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Medical News
November 2, 1964

Ethanol, Smoking Evaluated With Coronary Blood Flow

JAMA. 1964;190(5):33. doi:10.1001/jama.1964.03070180089045

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Administered to patients in doses of 60 cc, ethanol has an inconsistent mild to moderate vasodilating effect on normal and diseased coronary arteries, the American College of Physicians was told.

"Inhaled cigaret smoke has no effect, or at the most, an inconsistent mild vasoconstricting effect on the normal and atherosclerotic coronary vessels," according to Hratch Kasparian, MD, Hahnemann Medical College and Hospital, Philadelphia.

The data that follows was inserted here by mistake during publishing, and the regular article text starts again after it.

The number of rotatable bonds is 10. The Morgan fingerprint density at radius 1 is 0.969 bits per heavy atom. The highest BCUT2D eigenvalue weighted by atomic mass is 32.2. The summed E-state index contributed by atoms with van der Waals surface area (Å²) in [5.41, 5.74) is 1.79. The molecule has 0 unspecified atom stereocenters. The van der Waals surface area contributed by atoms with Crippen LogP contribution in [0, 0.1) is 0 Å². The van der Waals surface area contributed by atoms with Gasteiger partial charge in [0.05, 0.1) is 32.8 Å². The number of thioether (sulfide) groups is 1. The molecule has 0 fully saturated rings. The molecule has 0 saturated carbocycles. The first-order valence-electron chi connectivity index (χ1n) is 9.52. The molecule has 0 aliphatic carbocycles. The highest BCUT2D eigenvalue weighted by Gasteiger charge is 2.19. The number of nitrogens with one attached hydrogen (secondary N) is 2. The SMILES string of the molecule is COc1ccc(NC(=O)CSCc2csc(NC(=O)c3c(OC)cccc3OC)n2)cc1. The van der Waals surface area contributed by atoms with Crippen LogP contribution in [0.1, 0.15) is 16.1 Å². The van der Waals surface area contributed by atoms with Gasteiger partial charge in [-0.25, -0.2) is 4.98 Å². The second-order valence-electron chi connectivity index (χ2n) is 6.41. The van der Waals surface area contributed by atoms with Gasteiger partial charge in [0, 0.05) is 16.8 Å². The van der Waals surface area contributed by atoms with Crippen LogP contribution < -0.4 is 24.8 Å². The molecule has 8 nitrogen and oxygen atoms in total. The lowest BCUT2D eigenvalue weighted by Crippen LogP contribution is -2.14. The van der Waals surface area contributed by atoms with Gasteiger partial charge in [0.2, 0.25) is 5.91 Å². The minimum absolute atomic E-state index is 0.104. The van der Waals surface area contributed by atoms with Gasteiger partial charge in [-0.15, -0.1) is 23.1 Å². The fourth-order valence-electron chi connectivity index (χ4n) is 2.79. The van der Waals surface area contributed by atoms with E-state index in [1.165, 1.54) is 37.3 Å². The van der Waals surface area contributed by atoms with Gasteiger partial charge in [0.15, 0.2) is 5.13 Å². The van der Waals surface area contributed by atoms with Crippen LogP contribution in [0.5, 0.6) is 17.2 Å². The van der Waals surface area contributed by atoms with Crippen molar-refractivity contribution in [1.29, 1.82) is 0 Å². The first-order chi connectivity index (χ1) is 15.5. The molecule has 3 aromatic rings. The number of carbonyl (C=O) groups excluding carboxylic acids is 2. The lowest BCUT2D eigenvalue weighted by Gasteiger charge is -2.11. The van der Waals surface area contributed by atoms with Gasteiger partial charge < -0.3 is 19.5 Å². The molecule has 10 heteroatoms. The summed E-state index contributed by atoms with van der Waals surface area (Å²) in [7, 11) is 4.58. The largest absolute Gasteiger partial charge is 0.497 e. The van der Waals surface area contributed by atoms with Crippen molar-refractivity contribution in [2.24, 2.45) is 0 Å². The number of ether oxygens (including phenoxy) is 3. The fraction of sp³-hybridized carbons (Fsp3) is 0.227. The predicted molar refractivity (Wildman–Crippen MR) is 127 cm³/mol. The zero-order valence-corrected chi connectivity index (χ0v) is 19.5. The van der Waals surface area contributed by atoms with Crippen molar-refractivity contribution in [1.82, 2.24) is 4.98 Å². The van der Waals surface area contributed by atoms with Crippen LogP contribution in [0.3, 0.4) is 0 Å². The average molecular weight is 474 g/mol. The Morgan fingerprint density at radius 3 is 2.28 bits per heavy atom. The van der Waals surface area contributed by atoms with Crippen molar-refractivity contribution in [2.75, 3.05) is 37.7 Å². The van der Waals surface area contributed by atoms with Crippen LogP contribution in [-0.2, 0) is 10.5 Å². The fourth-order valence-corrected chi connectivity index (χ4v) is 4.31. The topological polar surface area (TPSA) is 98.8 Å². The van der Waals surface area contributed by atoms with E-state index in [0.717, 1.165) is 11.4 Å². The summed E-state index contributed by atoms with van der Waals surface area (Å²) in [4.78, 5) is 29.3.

"The demonstration of vasodilatation or vasoconstriction does not imply that coronary blood flow is consequently improved or impaired.

"As long as the effects of chemical agents on intra-aortic pressure, the force and frequency of myocardial contractions, and the essential laws of myocardial metabolism remain unknown, their final impact on the sensitive interwoven mechanism regulating coronary blood flow cannot be appraised," he explained.

In the study reported, selective coronary arteriography of humans was used to evaluate possible coronary vasoactive action of ethanol and inhaled cigaret smoke.

Twenty-eight patients

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